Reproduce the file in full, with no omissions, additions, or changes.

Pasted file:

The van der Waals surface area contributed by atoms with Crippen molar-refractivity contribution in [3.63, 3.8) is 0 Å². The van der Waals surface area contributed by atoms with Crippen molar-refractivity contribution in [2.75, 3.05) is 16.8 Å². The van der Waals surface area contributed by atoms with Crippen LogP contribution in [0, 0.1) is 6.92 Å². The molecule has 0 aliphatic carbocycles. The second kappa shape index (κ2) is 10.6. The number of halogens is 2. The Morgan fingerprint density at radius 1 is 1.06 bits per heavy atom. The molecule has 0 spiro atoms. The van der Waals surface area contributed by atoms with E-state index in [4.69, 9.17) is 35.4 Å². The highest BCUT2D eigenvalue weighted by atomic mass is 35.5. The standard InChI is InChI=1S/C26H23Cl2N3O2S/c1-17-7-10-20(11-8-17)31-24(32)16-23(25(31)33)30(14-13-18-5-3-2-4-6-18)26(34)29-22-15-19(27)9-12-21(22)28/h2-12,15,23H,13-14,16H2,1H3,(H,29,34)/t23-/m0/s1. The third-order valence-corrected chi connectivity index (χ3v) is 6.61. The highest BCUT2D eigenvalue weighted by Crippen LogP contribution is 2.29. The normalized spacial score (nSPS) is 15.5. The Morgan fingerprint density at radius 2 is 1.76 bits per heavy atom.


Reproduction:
The van der Waals surface area contributed by atoms with Crippen molar-refractivity contribution in [3.63, 3.8) is 0 Å². The van der Waals surface area contributed by atoms with Crippen molar-refractivity contribution in [2.75, 3.05) is 16.8 Å². The van der Waals surface area contributed by atoms with Crippen LogP contribution in [0, 0.1) is 6.92 Å². The molecule has 0 aliphatic carbocycles. The second kappa shape index (κ2) is 10.6. The number of halogens is 2. The Morgan fingerprint density at radius 1 is 1.06 bits per heavy atom. The molecule has 0 spiro atoms. The van der Waals surface area contributed by atoms with E-state index in [4.69, 9.17) is 35.4 Å². The highest BCUT2D eigenvalue weighted by atomic mass is 35.5. The standard InChI is InChI=1S/C26H23Cl2N3O2S/c1-17-7-10-20(11-8-17)31-24(32)16-23(25(31)33)30(14-13-18-5-3-2-4-6-18)26(34)29-22-15-19(27)9-12-21(22)28/h2-12,15,23H,13-14,16H2,1H3,(H,29,34)/t23-/m0/s1. The third-order valence-corrected chi connectivity index (χ3v) is 6.61. The highest BCUT2D eigenvalue weighted by Crippen LogP contribution is 2.29. The normalized spacial score (nSPS) is 15.5. The Morgan fingerprint density at radius 2 is 1.76 bits per heavy atom.